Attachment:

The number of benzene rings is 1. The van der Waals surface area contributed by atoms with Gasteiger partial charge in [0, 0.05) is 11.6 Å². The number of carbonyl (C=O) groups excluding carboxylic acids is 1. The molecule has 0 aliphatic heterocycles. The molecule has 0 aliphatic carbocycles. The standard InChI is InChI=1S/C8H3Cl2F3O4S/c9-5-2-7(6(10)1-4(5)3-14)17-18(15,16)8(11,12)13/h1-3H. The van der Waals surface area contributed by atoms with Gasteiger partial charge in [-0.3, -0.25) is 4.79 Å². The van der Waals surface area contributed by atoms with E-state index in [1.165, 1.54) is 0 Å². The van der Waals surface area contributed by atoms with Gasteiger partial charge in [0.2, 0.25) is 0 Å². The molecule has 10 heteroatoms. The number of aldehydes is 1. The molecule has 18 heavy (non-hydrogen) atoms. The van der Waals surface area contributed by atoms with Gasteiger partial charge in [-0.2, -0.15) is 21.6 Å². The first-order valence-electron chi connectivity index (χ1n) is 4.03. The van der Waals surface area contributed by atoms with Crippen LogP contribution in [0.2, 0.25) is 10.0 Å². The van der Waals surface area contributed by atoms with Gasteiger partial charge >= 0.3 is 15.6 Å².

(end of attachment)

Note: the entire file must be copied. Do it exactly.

The number of benzene rings is 1. The van der Waals surface area contributed by atoms with Gasteiger partial charge in [0, 0.05) is 11.6 Å². The number of carbonyl (C=O) groups excluding carboxylic acids is 1. The molecule has 0 aliphatic heterocycles. The molecule has 0 aliphatic carbocycles. The standard InChI is InChI=1S/C8H3Cl2F3O4S/c9-5-2-7(6(10)1-4(5)3-14)17-18(15,16)8(11,12)13/h1-3H. The van der Waals surface area contributed by atoms with Gasteiger partial charge in [-0.3, -0.25) is 4.79 Å². The van der Waals surface area contributed by atoms with E-state index in [1.165, 1.54) is 0 Å². The van der Waals surface area contributed by atoms with Gasteiger partial charge in [0.2, 0.25) is 0 Å². The molecule has 10 heteroatoms. The number of aldehydes is 1. The molecule has 18 heavy (non-hydrogen) atoms. The van der Waals surface area contributed by atoms with Gasteiger partial charge in [-0.2, -0.15) is 21.6 Å². The first-order valence-electron chi connectivity index (χ1n) is 4.03. The van der Waals surface area contributed by atoms with Crippen LogP contribution in [0.2, 0.25) is 10.0 Å². The van der Waals surface area contributed by atoms with Gasteiger partial charge >= 0.3 is 15.6 Å².